Gay Pride takes a fall

03 November, 2014 by Don Groves

British critics adored Pride, the comedy-drama based on the true story of the gay Londoners who rallied to support Welsh miners in their confrontation with Margaret Thatcher in 1984, and some were moved to tears.

Audiences in the UK were rather less enthused as the film starring Bill Nighy, Paddy Considine, Dominic West and Imelda Staunton has pocketed a modest $US6.2 million in seven weeks, tracking more like a Made in Dagenham than a Calendar Girls or Billy Elliot.

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The reaction seems similar here judging by the Matthew Warchus-directed film’s $522,000 debut on 130 screens, and $595,00 with festival screenings and previews.

Distributor eOne emailed exhibitors this morning asking them to maintain screens in hopes that word-of-mouth will kick in this weekend, particularly among the target audience of mature females.

It was another soft weekend as takings dropped by 9% to $9 million according to Rentrak’s estimates. Year-to-date ticket sales have generated $896 million, trailing the corresponding period last year by 1.6%, but there is every chance the deficit will be wiped out this month by Interstellar and The Hunger Games: Mockingjay – Part 1.

Fans of Brad Pitt and bloody WW2 dramas ensured a solid second lap for Fury, which eased by 26% to $1.9 million, propelling its takings to nearly $5.5 million.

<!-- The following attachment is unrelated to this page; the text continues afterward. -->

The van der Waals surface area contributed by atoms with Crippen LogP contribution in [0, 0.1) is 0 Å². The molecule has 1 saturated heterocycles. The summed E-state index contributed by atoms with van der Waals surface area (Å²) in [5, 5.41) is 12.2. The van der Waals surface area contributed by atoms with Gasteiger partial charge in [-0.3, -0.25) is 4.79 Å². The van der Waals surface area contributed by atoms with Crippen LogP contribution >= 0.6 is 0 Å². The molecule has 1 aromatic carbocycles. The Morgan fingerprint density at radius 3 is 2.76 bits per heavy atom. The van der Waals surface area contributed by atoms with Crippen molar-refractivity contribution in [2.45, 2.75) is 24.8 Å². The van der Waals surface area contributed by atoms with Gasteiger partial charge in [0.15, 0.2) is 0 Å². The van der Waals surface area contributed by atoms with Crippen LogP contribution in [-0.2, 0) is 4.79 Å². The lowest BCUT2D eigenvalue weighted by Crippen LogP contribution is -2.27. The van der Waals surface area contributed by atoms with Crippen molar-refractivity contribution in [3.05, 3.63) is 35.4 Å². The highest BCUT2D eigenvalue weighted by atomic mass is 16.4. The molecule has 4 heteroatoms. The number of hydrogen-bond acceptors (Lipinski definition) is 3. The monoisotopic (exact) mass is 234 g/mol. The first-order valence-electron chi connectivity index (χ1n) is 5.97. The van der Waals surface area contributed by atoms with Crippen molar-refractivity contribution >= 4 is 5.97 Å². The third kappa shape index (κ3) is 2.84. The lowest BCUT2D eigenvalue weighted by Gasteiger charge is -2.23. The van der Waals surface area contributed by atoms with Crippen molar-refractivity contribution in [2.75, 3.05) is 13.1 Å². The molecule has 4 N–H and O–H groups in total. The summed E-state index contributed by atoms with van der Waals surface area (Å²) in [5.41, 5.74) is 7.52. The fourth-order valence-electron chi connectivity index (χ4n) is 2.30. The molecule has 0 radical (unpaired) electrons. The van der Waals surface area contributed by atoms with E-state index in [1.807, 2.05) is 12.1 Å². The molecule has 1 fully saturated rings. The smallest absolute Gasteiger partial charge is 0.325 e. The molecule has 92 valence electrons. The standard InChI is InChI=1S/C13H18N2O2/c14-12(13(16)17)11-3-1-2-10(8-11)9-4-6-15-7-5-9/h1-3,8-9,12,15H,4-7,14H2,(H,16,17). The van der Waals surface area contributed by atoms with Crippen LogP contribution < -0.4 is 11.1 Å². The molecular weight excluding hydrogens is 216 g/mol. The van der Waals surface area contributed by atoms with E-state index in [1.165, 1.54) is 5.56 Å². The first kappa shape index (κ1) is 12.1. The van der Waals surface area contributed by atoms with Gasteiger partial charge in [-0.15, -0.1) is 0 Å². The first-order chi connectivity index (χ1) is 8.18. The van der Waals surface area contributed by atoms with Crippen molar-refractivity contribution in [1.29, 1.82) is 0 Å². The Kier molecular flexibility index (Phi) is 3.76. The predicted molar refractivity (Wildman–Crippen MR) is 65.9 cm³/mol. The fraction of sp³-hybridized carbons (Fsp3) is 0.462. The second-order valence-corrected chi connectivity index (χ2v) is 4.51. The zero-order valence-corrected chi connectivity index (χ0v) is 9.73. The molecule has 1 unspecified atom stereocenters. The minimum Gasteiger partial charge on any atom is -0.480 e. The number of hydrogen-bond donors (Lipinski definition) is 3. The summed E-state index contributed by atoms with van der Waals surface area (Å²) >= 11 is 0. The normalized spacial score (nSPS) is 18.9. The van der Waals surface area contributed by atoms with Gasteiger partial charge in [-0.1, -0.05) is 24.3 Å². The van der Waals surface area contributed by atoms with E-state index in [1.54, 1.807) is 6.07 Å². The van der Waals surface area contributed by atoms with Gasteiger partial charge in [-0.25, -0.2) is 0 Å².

David Fincher’s Gone Girl continues to defy B.O. gravity, collecting $1.7 million in its fifth weekend (down 21%), amassing $21.8 million to date.

Keanu Reeves’ return to action hero seems to work well enough in John Wick as the revenge thriller about a grieving widower who is drawn into a deadly gang opened with $1.1 million.

Adaptations of Nicholas Sparks' novels usually draw big audiences but not so with The Best of Me as the romantic drama starring Michelle Monaghan as an unhappy Louisiana housewife-and-mother and James Marsden as her long-lost teen love took a lousy $749,000 on 222 screens, and a slightly more respectable $932,000 with sneaks.

Former Home and Away regular Aussie Luke Bracey, who made his Hollywood debut in G.I. Joe: Retaliation, plays the younger version of Marsden’s oil rigger.

Jeremy Renner’s turn in Kill the Messenger as a Pulitzer Prize-winning journalist who stumbles across a plot by gangs to smuggle cocaine into the US and use the profits to arm rebels fighting in Nicaragua, allegedly with the CIA’s approval, impressed some critics but not cinemagoers, pulling in $119,000 on 54 screens.

The latest casualty of the unforgiving art house market is Jean-Pierre Jeunet’s The Young and Prodigious T.S. Spivet, the tale of a Montana whiz kid whose perpetual motion machine gains the attention of the Smithsonian, which rang up $8,500 on six screens.

WEEKEND BOX OFFICE October 30-Nov 2

 

 

Title

 

Week/ Screens

 

Box Office

 

% +-

 

Total

 

1

Fury

2/334

$1,897,625

-26

$5,465,692

2

Gone Girl

5/375

1,736,728

-21

21,802,513

3

John Wick

1/177

1,092,605

NA

1,092,605

4

             The Best of Me

1/222

748,703

NA

931,698

5

This Is Where I Leave You

2/235

534,877

-36

1,784,214

6

Pride

1/130

521,580

NA

595,198

7

Tammy

3/207

365,625

-44

2,629,108

8

A Walk Among the Tombstones

3/201

235,535

-56

2,497,737

9

Annabelle

5/143

203,432

-42

5,856,358

10

Dracula Untold

5/101

163,440

-47

5,639,638

Source: Motion Picture Distributors Association of Australia

 

 


 

 

 

 

 

 

 

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